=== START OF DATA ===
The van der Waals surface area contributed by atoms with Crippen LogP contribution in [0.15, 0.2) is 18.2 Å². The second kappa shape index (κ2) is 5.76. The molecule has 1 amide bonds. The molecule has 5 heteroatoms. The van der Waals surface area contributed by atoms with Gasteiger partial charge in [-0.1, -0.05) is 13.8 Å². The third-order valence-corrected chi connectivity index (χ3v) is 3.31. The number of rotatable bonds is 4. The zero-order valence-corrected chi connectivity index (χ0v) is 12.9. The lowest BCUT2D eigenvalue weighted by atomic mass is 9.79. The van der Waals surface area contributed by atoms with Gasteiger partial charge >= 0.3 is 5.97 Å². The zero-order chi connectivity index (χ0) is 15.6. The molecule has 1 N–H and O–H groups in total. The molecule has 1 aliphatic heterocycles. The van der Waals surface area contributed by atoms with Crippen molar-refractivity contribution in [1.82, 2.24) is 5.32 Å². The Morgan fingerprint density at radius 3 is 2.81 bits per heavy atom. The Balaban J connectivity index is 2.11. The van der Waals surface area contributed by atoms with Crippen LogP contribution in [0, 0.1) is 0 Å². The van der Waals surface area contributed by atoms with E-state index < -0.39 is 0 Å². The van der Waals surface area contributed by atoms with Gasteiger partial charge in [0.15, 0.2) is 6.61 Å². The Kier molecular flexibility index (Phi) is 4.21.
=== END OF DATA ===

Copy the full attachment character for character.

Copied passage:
The van der Waals surface area contributed by atoms with Crippen LogP contribution in [0.15, 0.2) is 18.2 Å². The second kappa shape index (κ2) is 5.76. The molecule has 1 amide bonds. The molecule has 5 heteroatoms. The van der Waals surface area contributed by atoms with Gasteiger partial charge in [-0.1, -0.05) is 13.8 Å². The third-order valence-corrected chi connectivity index (χ3v) is 3.31. The number of rotatable bonds is 4. The zero-order valence-corrected chi connectivity index (χ0v) is 12.9. The lowest BCUT2D eigenvalue weighted by atomic mass is 9.79. The van der Waals surface area contributed by atoms with Gasteiger partial charge >= 0.3 is 5.97 Å². The zero-order chi connectivity index (χ0) is 15.6. The molecule has 1 N–H and O–H groups in total. The molecule has 1 aliphatic heterocycles. The van der Waals surface area contributed by atoms with Crippen molar-refractivity contribution in [1.82, 2.24) is 5.32 Å². The Morgan fingerprint density at radius 3 is 2.81 bits per heavy atom. The Balaban J connectivity index is 2.11. The van der Waals surface area contributed by atoms with Crippen LogP contribution in [0, 0.1) is 0 Å². The van der Waals surface area contributed by atoms with E-state index < -0.39 is 0 Å². The van der Waals surface area contributed by atoms with Gasteiger partial charge in [0.15, 0.2) is 6.61 Å². The Kier molecular flexibility index (Phi) is 4.21.